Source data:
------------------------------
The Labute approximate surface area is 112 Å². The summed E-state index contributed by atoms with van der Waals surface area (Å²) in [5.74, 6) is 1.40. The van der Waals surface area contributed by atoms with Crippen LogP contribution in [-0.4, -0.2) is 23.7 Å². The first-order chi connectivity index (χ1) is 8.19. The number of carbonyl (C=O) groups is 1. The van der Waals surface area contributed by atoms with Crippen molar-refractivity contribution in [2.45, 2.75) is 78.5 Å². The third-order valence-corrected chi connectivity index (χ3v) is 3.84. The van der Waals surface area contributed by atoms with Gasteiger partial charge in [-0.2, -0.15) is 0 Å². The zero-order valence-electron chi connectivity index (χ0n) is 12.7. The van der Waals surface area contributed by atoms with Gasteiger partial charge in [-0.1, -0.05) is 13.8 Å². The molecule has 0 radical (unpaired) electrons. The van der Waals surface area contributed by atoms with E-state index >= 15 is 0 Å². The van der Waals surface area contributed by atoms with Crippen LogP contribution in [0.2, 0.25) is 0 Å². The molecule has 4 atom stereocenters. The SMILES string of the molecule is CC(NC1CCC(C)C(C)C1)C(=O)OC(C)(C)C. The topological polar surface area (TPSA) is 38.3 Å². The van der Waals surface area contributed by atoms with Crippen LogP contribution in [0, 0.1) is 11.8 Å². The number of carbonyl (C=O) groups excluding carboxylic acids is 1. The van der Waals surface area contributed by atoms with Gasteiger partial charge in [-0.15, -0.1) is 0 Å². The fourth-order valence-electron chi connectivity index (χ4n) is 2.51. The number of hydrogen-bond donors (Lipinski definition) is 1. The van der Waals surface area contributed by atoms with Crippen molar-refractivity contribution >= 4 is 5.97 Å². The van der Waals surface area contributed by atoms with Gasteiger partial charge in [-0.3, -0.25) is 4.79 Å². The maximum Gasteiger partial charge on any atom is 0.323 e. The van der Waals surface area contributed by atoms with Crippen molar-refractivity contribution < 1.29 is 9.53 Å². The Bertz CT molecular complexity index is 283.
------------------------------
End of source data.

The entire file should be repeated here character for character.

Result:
The Labute approximate surface area is 112 Å². The summed E-state index contributed by atoms with van der Waals surface area (Å²) in [5.74, 6) is 1.40. The van der Waals surface area contributed by atoms with Crippen LogP contribution in [-0.4, -0.2) is 23.7 Å². The first-order chi connectivity index (χ1) is 8.19. The number of carbonyl (C=O) groups is 1. The van der Waals surface area contributed by atoms with Crippen molar-refractivity contribution in [2.45, 2.75) is 78.5 Å². The third-order valence-corrected chi connectivity index (χ3v) is 3.84. The van der Waals surface area contributed by atoms with Gasteiger partial charge in [-0.2, -0.15) is 0 Å². The zero-order valence-electron chi connectivity index (χ0n) is 12.7. The van der Waals surface area contributed by atoms with Gasteiger partial charge in [-0.1, -0.05) is 13.8 Å². The molecule has 0 radical (unpaired) electrons. The van der Waals surface area contributed by atoms with E-state index >= 15 is 0 Å². The van der Waals surface area contributed by atoms with Crippen LogP contribution in [0.2, 0.25) is 0 Å². The molecule has 4 atom stereocenters. The SMILES string of the molecule is CC(NC1CCC(C)C(C)C1)C(=O)OC(C)(C)C. The topological polar surface area (TPSA) is 38.3 Å². The van der Waals surface area contributed by atoms with Crippen LogP contribution in [0, 0.1) is 11.8 Å². The number of carbonyl (C=O) groups excluding carboxylic acids is 1. The van der Waals surface area contributed by atoms with Gasteiger partial charge in [-0.15, -0.1) is 0 Å². The fourth-order valence-electron chi connectivity index (χ4n) is 2.51. The number of hydrogen-bond donors (Lipinski definition) is 1. The van der Waals surface area contributed by atoms with Crippen molar-refractivity contribution >= 4 is 5.97 Å². The van der Waals surface area contributed by atoms with Gasteiger partial charge in [-0.3, -0.25) is 4.79 Å². The maximum Gasteiger partial charge on any atom is 0.323 e. The van der Waals surface area contributed by atoms with Crippen molar-refractivity contribution < 1.29 is 9.53 Å². The Bertz CT molecular complexity index is 283.